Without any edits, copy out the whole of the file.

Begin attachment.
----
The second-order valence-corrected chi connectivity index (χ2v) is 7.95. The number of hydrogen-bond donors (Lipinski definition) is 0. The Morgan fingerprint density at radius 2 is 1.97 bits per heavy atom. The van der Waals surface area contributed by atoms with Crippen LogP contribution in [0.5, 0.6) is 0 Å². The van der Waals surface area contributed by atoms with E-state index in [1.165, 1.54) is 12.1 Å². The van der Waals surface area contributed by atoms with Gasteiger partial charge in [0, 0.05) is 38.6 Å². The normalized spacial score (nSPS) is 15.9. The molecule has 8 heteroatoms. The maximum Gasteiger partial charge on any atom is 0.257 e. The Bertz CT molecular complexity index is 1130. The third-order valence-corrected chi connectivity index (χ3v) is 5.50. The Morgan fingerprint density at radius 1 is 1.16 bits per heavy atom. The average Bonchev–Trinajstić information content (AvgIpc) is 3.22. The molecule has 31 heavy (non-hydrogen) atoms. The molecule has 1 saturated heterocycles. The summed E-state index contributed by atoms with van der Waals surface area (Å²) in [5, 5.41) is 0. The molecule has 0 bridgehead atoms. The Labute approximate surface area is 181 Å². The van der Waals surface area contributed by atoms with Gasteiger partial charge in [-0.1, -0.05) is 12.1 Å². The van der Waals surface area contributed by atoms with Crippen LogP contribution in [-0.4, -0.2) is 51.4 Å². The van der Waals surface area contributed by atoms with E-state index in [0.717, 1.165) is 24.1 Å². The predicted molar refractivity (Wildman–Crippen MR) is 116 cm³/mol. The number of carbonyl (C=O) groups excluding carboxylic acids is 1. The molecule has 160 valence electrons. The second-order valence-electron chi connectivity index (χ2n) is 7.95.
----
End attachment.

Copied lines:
The second-order valence-corrected chi connectivity index (χ2v) is 7.95. The number of hydrogen-bond donors (Lipinski definition) is 0. The Morgan fingerprint density at radius 2 is 1.97 bits per heavy atom. The van der Waals surface area contributed by atoms with Crippen LogP contribution in [0.5, 0.6) is 0 Å². The van der Waals surface area contributed by atoms with E-state index in [1.165, 1.54) is 12.1 Å². The van der Waals surface area contributed by atoms with Gasteiger partial charge in [0, 0.05) is 38.6 Å². The normalized spacial score (nSPS) is 15.9. The molecule has 8 heteroatoms. The maximum Gasteiger partial charge on any atom is 0.257 e. The Bertz CT molecular complexity index is 1130. The third-order valence-corrected chi connectivity index (χ3v) is 5.50. The Morgan fingerprint density at radius 1 is 1.16 bits per heavy atom. The average Bonchev–Trinajstić information content (AvgIpc) is 3.22. The molecule has 31 heavy (non-hydrogen) atoms. The molecule has 1 saturated heterocycles. The summed E-state index contributed by atoms with van der Waals surface area (Å²) in [5, 5.41) is 0. The molecule has 0 bridgehead atoms. The Labute approximate surface area is 181 Å². The van der Waals surface area contributed by atoms with Gasteiger partial charge in [-0.1, -0.05) is 12.1 Å². The van der Waals surface area contributed by atoms with Crippen LogP contribution in [-0.4, -0.2) is 51.4 Å². The van der Waals surface area contributed by atoms with E-state index in [0.717, 1.165) is 24.1 Å². The predicted molar refractivity (Wildman–Crippen MR) is 116 cm³/mol. The number of carbonyl (C=O) groups excluding carboxylic acids is 1. The molecule has 160 valence electrons. The second-order valence-electron chi connectivity index (χ2n) is 7.95.